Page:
• Yamada T.
      • Egashira N.
      • Imuta M.
      • Yano T.
      • Yamauchi Y.
      • Watanabe H.
      • et al.
      Role of oxidative stress in vinorelbine-induced vascular endothelial cell injury.
      ]. Tochinai et al., by contrast, did show cardiomyocyte necrosis in rats and indeed suggested endothelial damage as causative mechanism [
      • Tochinai R.
      • Ando M.
      • Suzuki T.
      • Suzuki K.
      • Nagata Y.
      • Hata C.
      • et al.
      Histopathological studies of microtubule disassembling agent-induced myocardial lesions in rats.
      ]. Clinical studies may support the hypothesis of vascular toxicity, but mainly in peripheral vasculature and vinca-alkaloids were only part of a regimen [
      • Bokemeyer C.
      • Berger C.C.
      • Kuczyk M.A.
      • Schmoll H.J.
      Evaluation of long-term toxicity after chemotherapy for testicular cancer.
      ,
      • Stoter G.
      • Koopman A.
      • Vendrik C.P.
      • Struyvenberg A.
      • Sleyfer D.T.
      • Willemse P.H.
      • et al.
      Ten-year survival and late sequelae in testicular cancer patients treated with cisplatin, vinblastine, and bleomycin.
      ].
      We generated working hypotheses on the associations and pathophysiology of the observed systolic dysfunction. An absent dose-response relation between vincristine (cumulative dose or number of administrations) and systolic function measurements, does not exclude a ‘single-hit’ or threshold association, individual variation in pharmacokinetics or vincristine-susceptibility, or indirect toxicity. GLS was more often abnormal in vincristine-treated CCS than in controls, independent of sex, age at echocardiography and diastolic blood pressure; such residual confounding likely results from unmeasured risk factors. Investigating GLS in CCS who received only surgical treatment, may provide useful insights in whether CCS are at higher risk of cardiac dysfunction, irrespective of received chemotherapy.
      We found GLS and LVEF to be associated with diastolic blood pressure. Hypertension is highly prevalent in young CCS [
      • Armstrong G.T.
      • Oeffinger K.C.
      • Chen Y.
      • Kawashima T.
      • Yasui Y.
      • Leisenring W.
      • et al.
      Modifiable risk factors and major cardiac events among adult survivors of childhood cancer.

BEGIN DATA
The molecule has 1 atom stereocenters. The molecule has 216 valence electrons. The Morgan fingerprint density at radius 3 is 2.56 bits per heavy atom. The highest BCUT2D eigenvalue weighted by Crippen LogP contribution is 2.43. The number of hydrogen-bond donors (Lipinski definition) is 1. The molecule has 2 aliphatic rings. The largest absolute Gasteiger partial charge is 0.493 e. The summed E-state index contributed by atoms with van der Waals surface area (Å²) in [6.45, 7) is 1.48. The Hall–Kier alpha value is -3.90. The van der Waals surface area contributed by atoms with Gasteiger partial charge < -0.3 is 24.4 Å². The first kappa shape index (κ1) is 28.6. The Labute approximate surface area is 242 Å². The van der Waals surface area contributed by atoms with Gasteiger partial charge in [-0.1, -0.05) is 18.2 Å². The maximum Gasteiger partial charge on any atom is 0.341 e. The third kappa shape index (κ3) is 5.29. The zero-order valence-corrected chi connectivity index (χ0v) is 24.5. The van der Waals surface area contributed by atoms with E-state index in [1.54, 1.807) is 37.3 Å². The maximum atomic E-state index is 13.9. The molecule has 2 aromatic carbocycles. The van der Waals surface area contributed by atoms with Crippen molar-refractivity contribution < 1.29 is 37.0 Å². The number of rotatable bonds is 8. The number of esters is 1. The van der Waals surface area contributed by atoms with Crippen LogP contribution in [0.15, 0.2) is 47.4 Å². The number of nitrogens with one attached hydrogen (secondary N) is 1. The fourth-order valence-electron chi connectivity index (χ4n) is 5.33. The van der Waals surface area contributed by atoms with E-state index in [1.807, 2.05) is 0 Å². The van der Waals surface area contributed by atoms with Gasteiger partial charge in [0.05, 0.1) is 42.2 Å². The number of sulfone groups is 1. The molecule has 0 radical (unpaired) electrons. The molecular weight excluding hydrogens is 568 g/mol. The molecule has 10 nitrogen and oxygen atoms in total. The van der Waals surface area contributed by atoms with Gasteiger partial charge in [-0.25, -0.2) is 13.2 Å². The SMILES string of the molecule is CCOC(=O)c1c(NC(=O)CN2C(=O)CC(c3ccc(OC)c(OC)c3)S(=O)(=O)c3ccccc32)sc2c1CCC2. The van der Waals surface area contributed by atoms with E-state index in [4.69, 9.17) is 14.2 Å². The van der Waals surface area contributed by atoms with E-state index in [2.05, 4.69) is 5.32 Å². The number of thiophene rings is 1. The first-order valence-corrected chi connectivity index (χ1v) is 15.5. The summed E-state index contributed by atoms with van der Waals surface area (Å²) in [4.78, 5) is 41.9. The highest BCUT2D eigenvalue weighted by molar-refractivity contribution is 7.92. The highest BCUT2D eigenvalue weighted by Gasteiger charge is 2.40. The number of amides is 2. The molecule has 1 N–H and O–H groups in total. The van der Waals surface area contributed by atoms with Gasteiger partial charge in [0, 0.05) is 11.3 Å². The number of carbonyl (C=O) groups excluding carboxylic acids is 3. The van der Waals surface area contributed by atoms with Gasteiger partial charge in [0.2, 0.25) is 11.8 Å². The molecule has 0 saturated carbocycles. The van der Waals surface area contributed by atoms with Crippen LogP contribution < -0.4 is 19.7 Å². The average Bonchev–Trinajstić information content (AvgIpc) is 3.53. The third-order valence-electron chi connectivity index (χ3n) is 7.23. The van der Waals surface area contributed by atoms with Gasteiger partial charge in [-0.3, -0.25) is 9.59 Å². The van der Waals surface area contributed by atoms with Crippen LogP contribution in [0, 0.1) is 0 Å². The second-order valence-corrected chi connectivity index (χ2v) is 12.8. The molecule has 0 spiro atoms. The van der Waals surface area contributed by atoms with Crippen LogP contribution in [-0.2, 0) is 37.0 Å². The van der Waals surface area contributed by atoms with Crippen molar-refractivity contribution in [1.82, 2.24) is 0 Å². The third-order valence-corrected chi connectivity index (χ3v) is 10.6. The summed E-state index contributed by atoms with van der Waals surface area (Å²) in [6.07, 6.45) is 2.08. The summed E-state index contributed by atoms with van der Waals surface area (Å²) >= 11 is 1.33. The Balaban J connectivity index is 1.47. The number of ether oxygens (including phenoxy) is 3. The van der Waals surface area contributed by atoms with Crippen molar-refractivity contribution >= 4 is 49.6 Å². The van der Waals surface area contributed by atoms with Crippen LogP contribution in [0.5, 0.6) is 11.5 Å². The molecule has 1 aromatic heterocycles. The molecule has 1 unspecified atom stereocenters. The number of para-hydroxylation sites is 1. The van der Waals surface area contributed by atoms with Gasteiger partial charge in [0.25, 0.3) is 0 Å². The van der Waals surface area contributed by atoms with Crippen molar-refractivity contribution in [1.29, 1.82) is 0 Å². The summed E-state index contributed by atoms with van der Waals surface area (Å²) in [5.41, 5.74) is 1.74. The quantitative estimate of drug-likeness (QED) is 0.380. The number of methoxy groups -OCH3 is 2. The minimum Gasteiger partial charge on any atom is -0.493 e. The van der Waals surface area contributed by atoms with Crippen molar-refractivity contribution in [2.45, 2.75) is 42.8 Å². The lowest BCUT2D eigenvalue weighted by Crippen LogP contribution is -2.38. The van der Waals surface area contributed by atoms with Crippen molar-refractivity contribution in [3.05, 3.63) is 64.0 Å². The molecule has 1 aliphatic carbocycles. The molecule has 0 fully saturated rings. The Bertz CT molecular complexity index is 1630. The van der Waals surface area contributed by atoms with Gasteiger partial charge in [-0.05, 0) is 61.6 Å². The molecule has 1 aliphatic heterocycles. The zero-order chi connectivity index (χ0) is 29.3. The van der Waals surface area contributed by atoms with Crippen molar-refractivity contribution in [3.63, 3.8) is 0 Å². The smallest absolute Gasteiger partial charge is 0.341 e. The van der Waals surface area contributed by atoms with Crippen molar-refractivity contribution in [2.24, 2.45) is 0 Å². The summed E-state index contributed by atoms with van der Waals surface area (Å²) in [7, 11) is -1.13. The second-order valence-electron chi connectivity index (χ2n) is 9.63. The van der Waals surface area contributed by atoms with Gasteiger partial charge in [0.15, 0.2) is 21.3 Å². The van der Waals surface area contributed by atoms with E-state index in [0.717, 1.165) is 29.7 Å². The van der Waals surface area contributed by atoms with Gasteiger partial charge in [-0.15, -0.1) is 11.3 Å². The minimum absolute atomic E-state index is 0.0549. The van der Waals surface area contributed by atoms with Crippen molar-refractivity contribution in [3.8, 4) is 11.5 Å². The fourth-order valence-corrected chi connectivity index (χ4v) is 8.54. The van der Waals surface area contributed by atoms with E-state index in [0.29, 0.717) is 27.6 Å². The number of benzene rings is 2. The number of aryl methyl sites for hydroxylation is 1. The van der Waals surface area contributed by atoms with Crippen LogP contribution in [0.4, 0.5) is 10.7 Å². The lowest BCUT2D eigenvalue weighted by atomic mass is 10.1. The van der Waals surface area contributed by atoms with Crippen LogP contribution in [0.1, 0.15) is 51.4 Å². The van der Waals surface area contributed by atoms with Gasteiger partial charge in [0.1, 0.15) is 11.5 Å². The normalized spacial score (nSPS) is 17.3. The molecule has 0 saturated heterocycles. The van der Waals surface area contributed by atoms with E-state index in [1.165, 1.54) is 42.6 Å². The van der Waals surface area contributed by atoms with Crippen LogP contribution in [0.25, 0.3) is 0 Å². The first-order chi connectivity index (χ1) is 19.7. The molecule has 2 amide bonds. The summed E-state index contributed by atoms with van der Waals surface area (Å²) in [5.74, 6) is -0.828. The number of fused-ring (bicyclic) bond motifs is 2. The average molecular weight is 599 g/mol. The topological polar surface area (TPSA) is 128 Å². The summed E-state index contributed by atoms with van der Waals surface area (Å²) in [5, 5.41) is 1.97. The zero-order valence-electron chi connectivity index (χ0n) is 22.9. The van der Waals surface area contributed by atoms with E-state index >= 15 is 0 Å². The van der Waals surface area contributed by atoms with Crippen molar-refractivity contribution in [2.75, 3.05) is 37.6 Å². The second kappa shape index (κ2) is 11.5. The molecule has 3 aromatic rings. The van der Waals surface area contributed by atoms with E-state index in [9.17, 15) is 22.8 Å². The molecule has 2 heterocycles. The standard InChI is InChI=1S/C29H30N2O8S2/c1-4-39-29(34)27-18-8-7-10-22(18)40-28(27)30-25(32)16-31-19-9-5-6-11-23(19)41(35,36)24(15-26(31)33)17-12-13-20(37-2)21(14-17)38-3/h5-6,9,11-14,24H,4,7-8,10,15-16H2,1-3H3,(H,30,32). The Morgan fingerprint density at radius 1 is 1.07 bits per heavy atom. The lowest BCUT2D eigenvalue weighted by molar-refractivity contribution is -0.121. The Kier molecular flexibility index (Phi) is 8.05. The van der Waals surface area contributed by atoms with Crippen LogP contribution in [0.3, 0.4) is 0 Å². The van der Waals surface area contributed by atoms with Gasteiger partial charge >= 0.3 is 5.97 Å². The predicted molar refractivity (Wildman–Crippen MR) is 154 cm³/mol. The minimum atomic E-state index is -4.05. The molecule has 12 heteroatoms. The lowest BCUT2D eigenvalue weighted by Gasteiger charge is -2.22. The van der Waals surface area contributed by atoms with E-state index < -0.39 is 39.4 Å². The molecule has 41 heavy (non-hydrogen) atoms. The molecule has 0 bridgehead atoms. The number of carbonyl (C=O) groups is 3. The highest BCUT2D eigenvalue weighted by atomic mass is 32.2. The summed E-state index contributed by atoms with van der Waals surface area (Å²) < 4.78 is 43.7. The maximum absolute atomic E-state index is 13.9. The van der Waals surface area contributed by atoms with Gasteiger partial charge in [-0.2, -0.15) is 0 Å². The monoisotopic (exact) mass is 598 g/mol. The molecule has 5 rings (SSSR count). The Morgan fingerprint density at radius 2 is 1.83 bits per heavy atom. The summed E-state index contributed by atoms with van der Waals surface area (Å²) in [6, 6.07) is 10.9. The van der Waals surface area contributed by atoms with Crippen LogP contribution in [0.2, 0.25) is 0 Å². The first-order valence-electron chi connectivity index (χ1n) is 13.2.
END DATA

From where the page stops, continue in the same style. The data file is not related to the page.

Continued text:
], but since only few CCS in our cohort used antihypertensive medication, analysis of blood pressure as a continuous variable, rather than a binary indicator of hypertension, was more feasible. Both LVEF and GLS are known afterload-dependent measurements, and blood pressure can influence GLS measurement [
      • Sugimoto T.
      • Dulgheru R.
      • Bernard A.
      • Ilardi F.
      • Contu L.
      • Addetia K.
      • et al.
      Echocardiographic reference ranges for normal left ventricular 2D strain: results from the EACVI NORRE study.
      ,
      • D’Elia N.
      • Caselli S.
      • Kosmala W.
      • Lancellotti P.
      • Morris D.
      • Muraru D.
      • et al.
      Normal global longitudinal strain: an individual patient meta-analysis.
      ,
      • Yingchoncharoen T.
      • Agarwal S.
      • Popovic Z.B.
      • Marwick T.H.
      Normal ranges of left ventricular strain: a meta-analysis.
      ,
      • Blomstrand P.
      • Sjöblom P.
      • Nilsson M.
      • Wijkman M.
      • Engvall M.
      • Länne T.
      • et al.
      Overweight and obesity impair left ventricular systolic function as measured by left ventricular ejection fraction and global longitudinal strain.
      ], even independent of arterial hypertension [
      • Stylidis M.
      • Leon D.A.
      • Rӧsner A.
      • Schirmer H.
      Global myocardial longitudinal strain in a general population—associations with blood pressure and subclinical heart failure: the Tromsø study.